MLB Commissioner Bud Selig speaks during a news conference in New York

Fuse lit: MASN goes to court to keep from having to pay the Nats more money for TV rights

78 Comments

Last week the Hollywood Reporter got inside the ongoing Washington Nationals-Baltimore Orioles-MASN dispute over the dividing up of rights fees. The big takeaway there was that everyone was preparing to go nuclear, abandon negotiations and run to the courthouse. And that Bud Selig was warning everyone involved NOT to take this to court because, well, baseball just doesn’t want that. He said in a letter to the clubs that he would level “the most severe sanctions” against them if they do.

Well, get ready to level, Bud, because MASN has gone to court in New York and obtained an injunction against a Major League Baseball arbitration which ruled in favor of the Nationals on the fee dispute. Basically: a court order to prevent the Orioles, the Nationals and MASN from having to comply with it. You can read all of the documents filed and the court order below. The upshot of the arguments, for those who do not wish to read: MASN is asking that the arbitration be set aside due to a conflict of interest. The argument includes the following claims:

  • The same lawyers represented the Nationals, Major League Baseball and the clubs of the three owners who comprised the arbitration panel;
  • “The three arbitrators, MLB and the Commissioner of Baseball, all had a direct and significant pecuniary interest in the outcome of the arbitration.”
  • The authority set up to determine the amount of money the Nats were supposed to get from MASN “exceeded its authority by intentionally refusing to use its established methodology to determine the fair market value of the telecast rights fees as mandated . . .”

Worth noting that there are many levels of conflict of interest here. For all intents and purposes, MASN is the Orioles in this case. The Orioles are the majority shareholders in MASN, they have the same lawyers and, in not paying a lot more money to the Nationals, the same general interests. To the court they are a separate party, to be sure. But I wonder if Bud Selig and Major League Baseball feel obligated to view them that way. Because, either way, the same bad purpose (in MLB’s eyes) is being obtained: the undermining of its arbitration and taking an internal dispute out into the open.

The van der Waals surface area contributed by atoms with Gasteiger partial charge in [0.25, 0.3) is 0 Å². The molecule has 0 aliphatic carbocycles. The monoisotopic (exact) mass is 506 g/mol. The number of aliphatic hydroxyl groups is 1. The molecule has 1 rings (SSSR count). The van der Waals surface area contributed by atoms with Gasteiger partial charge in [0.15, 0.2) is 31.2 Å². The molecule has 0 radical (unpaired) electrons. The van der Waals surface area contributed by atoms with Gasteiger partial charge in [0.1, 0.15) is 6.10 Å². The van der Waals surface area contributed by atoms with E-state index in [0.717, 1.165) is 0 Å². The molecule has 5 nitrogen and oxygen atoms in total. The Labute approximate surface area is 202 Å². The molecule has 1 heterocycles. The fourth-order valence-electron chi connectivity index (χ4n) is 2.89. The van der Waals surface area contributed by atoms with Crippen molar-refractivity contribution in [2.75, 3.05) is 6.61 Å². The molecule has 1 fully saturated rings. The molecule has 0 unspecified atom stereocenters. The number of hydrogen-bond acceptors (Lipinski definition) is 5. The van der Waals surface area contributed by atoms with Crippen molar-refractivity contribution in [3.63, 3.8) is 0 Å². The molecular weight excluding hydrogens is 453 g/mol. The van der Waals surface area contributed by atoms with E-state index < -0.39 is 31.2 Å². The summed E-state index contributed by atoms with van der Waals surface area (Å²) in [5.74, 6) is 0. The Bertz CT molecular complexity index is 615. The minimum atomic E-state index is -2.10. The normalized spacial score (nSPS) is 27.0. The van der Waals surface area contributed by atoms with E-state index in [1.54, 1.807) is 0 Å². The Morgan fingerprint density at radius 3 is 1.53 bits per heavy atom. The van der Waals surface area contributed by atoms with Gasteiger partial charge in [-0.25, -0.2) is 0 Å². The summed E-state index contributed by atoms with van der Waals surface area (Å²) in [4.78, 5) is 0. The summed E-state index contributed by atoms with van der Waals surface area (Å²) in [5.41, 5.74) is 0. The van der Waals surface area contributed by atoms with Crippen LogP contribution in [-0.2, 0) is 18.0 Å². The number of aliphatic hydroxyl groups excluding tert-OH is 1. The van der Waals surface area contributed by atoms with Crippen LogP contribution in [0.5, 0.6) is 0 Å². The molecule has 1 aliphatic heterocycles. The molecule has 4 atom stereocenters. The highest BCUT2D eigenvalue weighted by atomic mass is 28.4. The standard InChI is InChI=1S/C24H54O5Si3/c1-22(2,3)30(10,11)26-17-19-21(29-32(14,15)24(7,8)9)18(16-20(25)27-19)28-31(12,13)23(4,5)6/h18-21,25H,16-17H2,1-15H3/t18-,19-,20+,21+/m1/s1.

Whether the court is willing or able to untangle all of these many layers of conflict is unclear. It is worth rememberng, however, as we learned in the A-Rod/Biogenesis case, that courts are extremely reluctant to overturn arbitration rulings, so this may all ultimately be an exercise in posturing and delay.

But that’s the legal stuff. The practical aspect of all of this is that, at essence, MASN and the Orioles do not want to pay the Nationals what the Nats and what Major League Baseball, per its arbitration, think their broadcast rights are worth. Or, it should be noted, they may not be able to. You see, per the agreement between the parties, (a) the Nationals are to get market rates for their broadcasts; and (b) the Orioles are to get increases in their payout that match the Nats’ increases. In this market, however, that would probably bankrupt MASN. So no amount of negotiation under the terms of the agreement is likely to solve the problem. It may be an utterly untenable agreement.

So, while this is somewhat amusing from the point of view of baseball’s failed efforts to negotiate a settlement in private between the parties, the parties may now be in an impossible situation. Maybe the court steps in, but it’s hard to see the court wading in to this matter beyond the preliminary way in which it already has. One other possibility is that a third party could step in. As in, the Nats buying their way out of the MASN deal entirely and going out on its own with a separate broadcaster. Which, for their part, MASN and the Orioles probably don’t want, as they make money off of Nats broadcasts and don’t want the competition. But as of now, I see no other way out of it.